With more emphasis put on ‘being green’ and people making more of an effort in their day to day lives, infrastructure is also following the green pattern where buildings are literally being covered in plants, vegetation and flowers.
Not only does this vegetation growing on the sides of the buildings make them more appealing and easier on the eye; people generally feel more comfortable and less stressed when they are surrounded by plant life.
There are currently two main methods that can be used to create green infrastructure: green walls and green facades. Green walls are basically vertical gardens that involve building the plant’s bases into the wall. This is made up of the structural supports that are able to handle the weight of the soil as well as the ancillary watering systems. The drawback of this method is that it can be very expensive and can be restricted by the existing design of the building.
The second method is to use a green facade which is actually a better economical option and is easily retrofitted. Creepers and vines grow and cover a building and the roots are anchored into the ground or at strong points on the building. The advantage of using these types of plants is that they provide better coverage through better leaves distribution creating a much more greener and blooming facade to gaze at.
One benefit that the greenery provides is welcome shade, particularly on hot sunny days, keeping offices cooler and thereby reducing the need for air conditioning during the summer months and helping to reduce electricity bills.
With greater reductions in electricity costs, this also has a positive effect on a building’s sustainability rating making it much more sustainable. There are currently over 600 projects throughout Australia that have achieved the Green Star ratings.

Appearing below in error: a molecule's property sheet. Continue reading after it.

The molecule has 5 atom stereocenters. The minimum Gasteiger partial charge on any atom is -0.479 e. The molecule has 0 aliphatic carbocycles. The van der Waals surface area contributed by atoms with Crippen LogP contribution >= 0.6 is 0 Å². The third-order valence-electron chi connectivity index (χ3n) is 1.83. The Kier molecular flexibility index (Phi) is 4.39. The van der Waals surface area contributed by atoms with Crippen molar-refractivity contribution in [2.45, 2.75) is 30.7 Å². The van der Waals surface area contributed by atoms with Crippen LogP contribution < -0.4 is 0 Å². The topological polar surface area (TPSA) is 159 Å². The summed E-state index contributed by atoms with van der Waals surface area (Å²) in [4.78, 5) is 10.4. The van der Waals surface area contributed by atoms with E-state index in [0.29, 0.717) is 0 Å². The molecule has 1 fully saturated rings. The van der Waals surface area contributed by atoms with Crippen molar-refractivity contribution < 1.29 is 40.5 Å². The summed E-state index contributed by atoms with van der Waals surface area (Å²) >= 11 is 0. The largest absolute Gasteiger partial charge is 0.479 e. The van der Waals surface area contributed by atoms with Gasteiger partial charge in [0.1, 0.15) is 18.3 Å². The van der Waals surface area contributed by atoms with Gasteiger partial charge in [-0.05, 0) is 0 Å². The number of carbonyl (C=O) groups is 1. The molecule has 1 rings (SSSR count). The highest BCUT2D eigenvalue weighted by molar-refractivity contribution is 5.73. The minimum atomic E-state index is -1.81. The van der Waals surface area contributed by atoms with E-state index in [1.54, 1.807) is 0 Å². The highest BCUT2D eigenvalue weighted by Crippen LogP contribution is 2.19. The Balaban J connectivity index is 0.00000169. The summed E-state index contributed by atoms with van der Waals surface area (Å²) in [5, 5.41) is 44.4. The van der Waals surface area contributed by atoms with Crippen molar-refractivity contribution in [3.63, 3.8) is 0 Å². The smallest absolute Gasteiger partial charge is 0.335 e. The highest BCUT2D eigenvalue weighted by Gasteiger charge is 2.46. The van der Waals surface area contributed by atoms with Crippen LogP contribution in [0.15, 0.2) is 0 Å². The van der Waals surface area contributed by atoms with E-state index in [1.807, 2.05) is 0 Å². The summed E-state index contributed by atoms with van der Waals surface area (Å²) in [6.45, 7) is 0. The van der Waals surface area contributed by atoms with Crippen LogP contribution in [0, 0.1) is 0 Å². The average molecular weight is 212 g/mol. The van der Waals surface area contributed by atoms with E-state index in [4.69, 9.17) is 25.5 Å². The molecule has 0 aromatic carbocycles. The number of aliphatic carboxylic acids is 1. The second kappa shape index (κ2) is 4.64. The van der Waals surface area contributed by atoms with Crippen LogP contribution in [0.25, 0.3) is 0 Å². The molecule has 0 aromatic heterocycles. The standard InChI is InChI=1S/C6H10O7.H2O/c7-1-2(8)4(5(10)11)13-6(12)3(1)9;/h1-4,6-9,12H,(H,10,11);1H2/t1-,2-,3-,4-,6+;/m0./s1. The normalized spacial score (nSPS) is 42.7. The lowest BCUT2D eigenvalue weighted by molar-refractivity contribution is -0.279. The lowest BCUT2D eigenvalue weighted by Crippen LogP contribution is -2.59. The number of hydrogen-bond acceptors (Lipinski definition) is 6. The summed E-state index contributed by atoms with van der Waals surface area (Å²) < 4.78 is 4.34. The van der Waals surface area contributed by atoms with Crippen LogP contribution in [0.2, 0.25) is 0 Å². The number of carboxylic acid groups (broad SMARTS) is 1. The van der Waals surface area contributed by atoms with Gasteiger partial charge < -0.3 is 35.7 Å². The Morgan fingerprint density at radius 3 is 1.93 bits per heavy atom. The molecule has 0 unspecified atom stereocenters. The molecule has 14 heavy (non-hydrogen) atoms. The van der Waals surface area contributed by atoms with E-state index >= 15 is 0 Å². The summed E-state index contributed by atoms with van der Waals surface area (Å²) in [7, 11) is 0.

Ratings range from One Star to Six Star, with Six Star meaning World Leadership. The Council House 2 (CH2) in Melbourne became Australia’s first Six Green Star rated commercial building by the Green Building Council of Australia, through adding a green facade.
The greenery also has a positive impact on the environment as it helps to improve the air quality through plant photosynthesis. This also helps our health, according to the Australian Department of the Environment, as an improved health and well-being means we are likely to have less sick days increasing productivity levels when we are at work.
Too much noise is also believed to be a major contributor to higher stress levels, but as the greenery is able to absorb noise pollution, this is thought to have a positive impact and help to lower our levels of stress.
Green infrastructure therefore has a great level of appeal to future occupants, whether they are businesses who are looking to be greener and increase their sustainability rating, or residents who are looking for a home that is more eco-friendly.
Owners of a building that incorporates green infrastructure also have a win-win situation as they are able to increase their rental rates, so I’m sure we will be seeing a lot more green infrastructure in the next few years.